Sawpit Gully Trail Time: 2-3 hour loop Grade: Medium - High Fitness Gear: Good hiking shoes recommended
This walk crosses private land. Landowner's property is to be respected at all times. Please remain on the trail. Strictly no dogs or mountain bikes or trail bikes. This is a great loop with a variety of scenery. The easier way to walk is to follow the Arrow River Trail first ie: approach it from an anticlockwise direction. The Arrow River trail sidles high above the river before you reach the turn off to Sawpit Gully. Once in Sawpit Gully itself parts of a water race are followed and piles of stone gold mining tailings are evident once down near the creek. The vegetation changes from beech forest pockets to tussock covered slopes interspersed with prickly matagouri, and the sharp pointed speargrass, common in the Central Otago landscape. Look out for the remains of an old stone hut on your right on a grassy terrace just before you begin to climb out of Sawpit Gully. The cottage was home to a succession of miners and serves as a good resting place. Up the hill you meet the Big Hill trail at Eichardt's Flat and walk down towards Arrowtown with Lake Hayes in full view.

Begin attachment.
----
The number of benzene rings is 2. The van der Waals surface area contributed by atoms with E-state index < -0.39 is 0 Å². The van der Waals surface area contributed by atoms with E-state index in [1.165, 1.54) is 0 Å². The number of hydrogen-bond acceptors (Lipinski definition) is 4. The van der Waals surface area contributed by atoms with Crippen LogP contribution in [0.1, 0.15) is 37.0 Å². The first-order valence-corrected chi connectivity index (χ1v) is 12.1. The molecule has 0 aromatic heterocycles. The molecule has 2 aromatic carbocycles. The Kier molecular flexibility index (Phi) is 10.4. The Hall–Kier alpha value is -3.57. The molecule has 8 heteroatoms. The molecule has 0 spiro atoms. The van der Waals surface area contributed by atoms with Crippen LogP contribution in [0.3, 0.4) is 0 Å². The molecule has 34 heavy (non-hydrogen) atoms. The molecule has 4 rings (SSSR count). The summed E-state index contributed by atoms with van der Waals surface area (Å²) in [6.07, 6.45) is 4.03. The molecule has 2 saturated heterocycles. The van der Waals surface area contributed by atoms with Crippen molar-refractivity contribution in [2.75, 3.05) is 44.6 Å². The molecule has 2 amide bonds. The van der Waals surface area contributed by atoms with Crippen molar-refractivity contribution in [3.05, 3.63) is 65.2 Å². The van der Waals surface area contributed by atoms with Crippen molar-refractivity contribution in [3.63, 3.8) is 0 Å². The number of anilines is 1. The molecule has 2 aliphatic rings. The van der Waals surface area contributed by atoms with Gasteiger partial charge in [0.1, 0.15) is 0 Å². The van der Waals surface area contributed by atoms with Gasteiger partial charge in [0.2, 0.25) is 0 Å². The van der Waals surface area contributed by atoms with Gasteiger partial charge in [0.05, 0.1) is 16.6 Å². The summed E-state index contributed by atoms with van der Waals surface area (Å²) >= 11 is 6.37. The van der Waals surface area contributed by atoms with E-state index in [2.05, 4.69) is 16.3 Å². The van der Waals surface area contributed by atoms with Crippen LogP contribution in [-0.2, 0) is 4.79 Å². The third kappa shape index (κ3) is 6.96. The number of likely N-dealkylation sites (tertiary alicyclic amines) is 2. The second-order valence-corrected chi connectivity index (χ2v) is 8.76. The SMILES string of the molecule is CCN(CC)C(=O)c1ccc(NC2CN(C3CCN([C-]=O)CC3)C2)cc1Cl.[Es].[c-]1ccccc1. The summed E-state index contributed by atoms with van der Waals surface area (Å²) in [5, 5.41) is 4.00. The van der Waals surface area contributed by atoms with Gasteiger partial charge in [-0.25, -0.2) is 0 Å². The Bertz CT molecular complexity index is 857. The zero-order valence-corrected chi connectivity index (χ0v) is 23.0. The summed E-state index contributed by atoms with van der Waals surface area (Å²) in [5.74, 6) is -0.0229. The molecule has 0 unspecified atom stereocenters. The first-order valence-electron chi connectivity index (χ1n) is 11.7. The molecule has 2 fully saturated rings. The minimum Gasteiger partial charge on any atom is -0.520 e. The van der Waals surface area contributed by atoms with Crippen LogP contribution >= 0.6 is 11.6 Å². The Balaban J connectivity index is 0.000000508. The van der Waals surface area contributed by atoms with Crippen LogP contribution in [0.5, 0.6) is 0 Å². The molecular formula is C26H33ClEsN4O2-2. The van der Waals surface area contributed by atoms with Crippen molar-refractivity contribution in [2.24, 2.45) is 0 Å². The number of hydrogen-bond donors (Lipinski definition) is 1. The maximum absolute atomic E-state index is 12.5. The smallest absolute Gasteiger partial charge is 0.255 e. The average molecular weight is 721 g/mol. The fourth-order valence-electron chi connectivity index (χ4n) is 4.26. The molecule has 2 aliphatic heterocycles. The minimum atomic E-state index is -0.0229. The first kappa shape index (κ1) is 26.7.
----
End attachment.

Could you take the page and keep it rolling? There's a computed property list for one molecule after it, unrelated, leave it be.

Arrowtown Random Fact No.1
They used to sell Morphine in the local drug store. That was back in the goldmining days of course!
Arrowtown Random Fact No.2
The Maori name for the river is Haihainui which means ‘Big Scratches’.
Arrowtown Random Fact No.3
There has been a fire station on the current site since 1890. The hand drawn hose reel was used until the 1940’s.
Arrowtown Random Fact No.4
Arrowtown had four churches representing the early immigrant populations. Catholic, Presbyterian, Anglican and Methodist. All still operate today except for the Methodist Church.
Arrowtown Random Fact No.5
The discoverer of gold in the Arrow river was a shepherd named Jack Tewa or Maori Jack. He also won the Royal Humane medal for saving a man from drowning in Lake Wakatipu.
Arrowtown Random Fact No.6
The Chinese Settlement was established in 1867-8 and was in existence until the mid 1930’s. The site underwent an archaeological excavation in 1984.